REIT, fractional ownership gaining momentum in commercial space
Real Estate

REIT, fractional ownership gaining momentum in commercial space

Indian REITs are primarily skewed toward IT-occupied assets. As the government prepares to disinvest in different classes of assets, these funds would gain more traction and REITs can become more broad-based, finds E Jayashree Kurup. Premium A grade commercial space...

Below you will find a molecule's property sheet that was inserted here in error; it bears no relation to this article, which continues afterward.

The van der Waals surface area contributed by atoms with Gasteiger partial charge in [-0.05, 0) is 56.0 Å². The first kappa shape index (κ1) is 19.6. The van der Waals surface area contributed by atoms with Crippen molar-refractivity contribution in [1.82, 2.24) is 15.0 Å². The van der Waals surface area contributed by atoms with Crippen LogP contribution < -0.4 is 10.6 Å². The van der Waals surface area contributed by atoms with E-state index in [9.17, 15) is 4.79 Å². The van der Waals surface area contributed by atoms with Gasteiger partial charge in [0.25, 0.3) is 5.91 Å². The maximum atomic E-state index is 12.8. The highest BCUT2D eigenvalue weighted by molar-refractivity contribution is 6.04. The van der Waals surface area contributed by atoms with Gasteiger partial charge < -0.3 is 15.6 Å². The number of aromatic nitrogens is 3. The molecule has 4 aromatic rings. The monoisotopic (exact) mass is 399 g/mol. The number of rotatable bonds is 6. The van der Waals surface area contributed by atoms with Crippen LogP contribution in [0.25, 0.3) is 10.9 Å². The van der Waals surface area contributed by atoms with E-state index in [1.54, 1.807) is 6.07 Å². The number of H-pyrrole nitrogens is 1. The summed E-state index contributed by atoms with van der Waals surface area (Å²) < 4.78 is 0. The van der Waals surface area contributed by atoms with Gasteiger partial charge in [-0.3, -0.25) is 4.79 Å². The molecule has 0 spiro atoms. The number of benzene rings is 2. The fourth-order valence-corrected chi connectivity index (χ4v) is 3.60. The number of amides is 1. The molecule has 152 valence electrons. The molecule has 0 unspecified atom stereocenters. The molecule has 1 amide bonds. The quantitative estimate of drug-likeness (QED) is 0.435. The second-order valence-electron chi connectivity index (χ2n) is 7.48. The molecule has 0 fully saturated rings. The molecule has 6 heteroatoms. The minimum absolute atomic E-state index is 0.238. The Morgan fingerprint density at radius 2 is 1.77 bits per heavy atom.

Indian REITs are primarily skewed toward IT-occupied assets. As the government prepares to disinvest in different classes of assets, these funds would gain more traction and REITs can become more broad-based, finds E Jayashree Kurup. Premium A grade commercial space has become a tradable asset, thanks to three successful REITs operating in the country. These work in IT-driven economies such as Bengaluru, Mumbai, Pune, Hyderabad, Chennai, Gurugram, Noida and Kolkata. With the IT sector hiring double the workforce in the past year as compared to the last five years, the sector seems poised to grow further. Currently, all three REITs are operating at over 90% occupancy with regular lease rentals coming in and keeping the returns steady. Most of the property are in secondary business districts (SBDs) with lease values in the Rs 35-50 per sq ft range, in large format integrated tech parks. As a result of the introduction of this asset class, a large number of premium A grade assets across cities, populated largely by multinational corporations from the IT sector, have been aggregated into portfolios of income generating assets. This has translated into three REITs so far - The Blackstone-Embassy REIT which has 80% assets in Bengaluru and others in Mumbai, Pune and Noida; the K Raheja-sponsored Mindspace REIT which has properties in, besides Mumbai, also in Pune, Chennai and Hyderabad; the latest entrant, Brookfield India REIT, whose properties are in Gurugram, Noida, Mumbai and Kolkata. Mindspace and Brookfield - These aggregate mostly completed assets with well tenanted space that yield regular monthly rental income from clients who are locked in for the long term.They are mostly in locations which are most suited to the IT sector where tenants know that if they vacate, they may not be able to find a similar space, if any at all. They are mostly 85-95% tenanted and even during the pandemic there were no significant exits from these properties. “Since most of these are integrated complexes, the F&B outlets, food courts and hotels in the complexes also contribute to the monthly income,” says Michael Holland, CEO, Embassy REIT.  With 86 million sq ft under management by the three AAA-rated REITs in India and a combined market capitalisation of Rs 580 billion, it seems a winning proposition. Since 2019 they have raised Rs 167 billion in primary equity and distributed Rs 53 billion. Any domestic, foreign, retail or institutional investor can purchase REIT units. They are listed on the stock exchanges and investors can buy shares of REITs like any other shares on the stock exchange, through demat accounts, with no minimum trading requirement. They can be bought and sold on NSE or BSE, either online or through a registered broker or in a REIT IPO, upon listing. REITs are highly regulated and must pay out at least 90% of the Net Distributed Cash Flows semi-annually. They are a hybrid product between yield-oriented fixed income generating assets and capital appreciation-oriented equity products.With this type of portfolio, the REIT earnings are from rental income generated by the underlying assets in the portfolio. The asset quality is high-quality institutional grade commercial properties in key metro cities that attract premium rentals. Indian REITs are primarily skewed toward IT-occupied assets. This is backed by the projection that the Indian digital economy has grown from $200 billion in 2017-18 to an estimated $1 trillion in 2025. Digital services as a percentage of all services is estimated by Nasscom to grow from 29% in 2020 to 58% in 2025. This is reflected in the 82% growth in the number of employees from 2020 to 2022. As the three REITs pick up large-format, AAA rated integrated tech parks, parallelly, there is another class of investment option in commercial real estate by retail investors that is rapidly opening up. This is fractional ownership - the underlying principle of REITs. Large commercial owners such as Morphogenesis, which has been designing and constructing IT spaces across cities, have invested into the property they have constructed, again primarily for the IT sector. But to expand this business, they have invested in funds in private equity format. The starting investment benchmark is Rs 25 lakh. They function as Private Equity fund formats but do not report to either SEBI or RBI as a regulator. Commercial real estate is a hard asset and provides lucrative returns, says Aryaman Vir, Founder and CEO, MYRE Capital. Vir’s venture is supported by Morphogenesis, which invests alongside other fractional ownership investors, to the tune of 12.5-35% of the stock. Since it already has premium AAA rated stock in its portfolio, it has the confidence to mix assets of lower grade in the portfolio, for higher returns. Unlike REITs, Myre Capital chooses property largely for its future value. “It depends on the micro market, the quality of the building and the vacancy rates in the micro market,” says Vir. “In a mature micromarket like the Bandra Kurla Complex (BKC) in Mumbai, the risk is much lower than buying an office building in the suburbs. So, for a B grade building in the suburbs, which has significant risk, the investors would ask for a return of say 11%. With a very strong asset like maybe a Deloitte as an anchor tenant, the sellers may ask for as low as 7%. Value depends on the amount of risk you are taking. As a ballpark figure, across A grade assets, returns are about 8-9%, sometimes even 9-10% - it all depends on the risk as perceived by the seller.” Vir is in the business of identifying and aggregating commercial real estate with a potential of high returns. He has recently picked up the commercial RE portfolio of Magarpatta City. While Morphogenesis backs MYRE with funds, the bulk of the investment comes from investors, including funds and HNIs. They get fractional ownership and monthly returns of 8-10%. “Commercial real estate is a very lucrative asset class,” says Vir. “By allowing retail investors to own fractions of it, it becomes affordable to each owner and it helps mobilise money from many retail investors.” By collateralising these hard assets, agencies like MYRE are making it a competitive asset with equity as well. “Real estate appreciates over time as well. Our business is more in line with equity but the risk profile is more in line with debt.” Since the investment required is upwards of Rs 30-40 crores, fractional ownership seems the way forward. So why not just start another REIT? Vir believes that unlike REITs, which are strictly monitored, aggregators like him have the freedom to scout for B or even C grade properties in premium markets, which may be smaller in size than tech parks. “So, in a B grade building in the suburbs, which has significant risk, investors would ask for a return of say 11%.” Unlike REITs, which are relatively insulated from risk, fractional ownership offers a higher rate of return for a higher risk appetite. Vir tries to understand the dynamics of that micromarket. The underlying aim is the same - that investor should have stable and long-term returns. As an integrated township, Magarpatta was a great development with a walk to work concept. It is an insulated micro market with vacancy under 2%. Even during Covid, there was not a single drop in rental values. The tenant knows that if they vacate, it would be very difficult to get space again. But these players also pick up C and B grade properties in an A+ grade micro market and convert them to paying assets. “We also look for B grade buildings with low rentals. We then focus on the dynamics of the micro market and enhance the property to make it competitive. But Brookfield and Blackstone don’t look for properties with development or construction risks. They come at the final process stage, when they can invest the capital, they raise at 4% to get a return of 8-9%.” “Brookfield, Blackstone and Hines Capital are picking up the most flagship developments in the country. Rental yield is inversely proportional to the price. When the rental yield comes down, the price of the property goes up,” Vir says. As the government started facilitating foreign funds, prices did go up. In most developed countries, the cost of capital is 4-5%. They are deploying it in CRE with a return of 12-13%. REITs have increased prices but also increased the quality of real estate and made the segment more organised.So what is the significance of all this fractional and REITs ownership and aggregation of commercial real estate? The market has started consolidating. In a market where structured funds were in short supply, good property or real estate with future potential has institutional buyers. Developers can exit the management role and focus on building better after meticulous micro market research. Also, as the government prepares to disinvest in different classes of assets, these funds would gain more traction and REITs can become more broad-based as it is in the global markets. Warehousing, healthcare and even institutional residential assets may come into the REITs fold. E Jayashree Kurup is Director, Wordmeister Real Estate & Cities. She is a property writer and researcher. She can be contacted at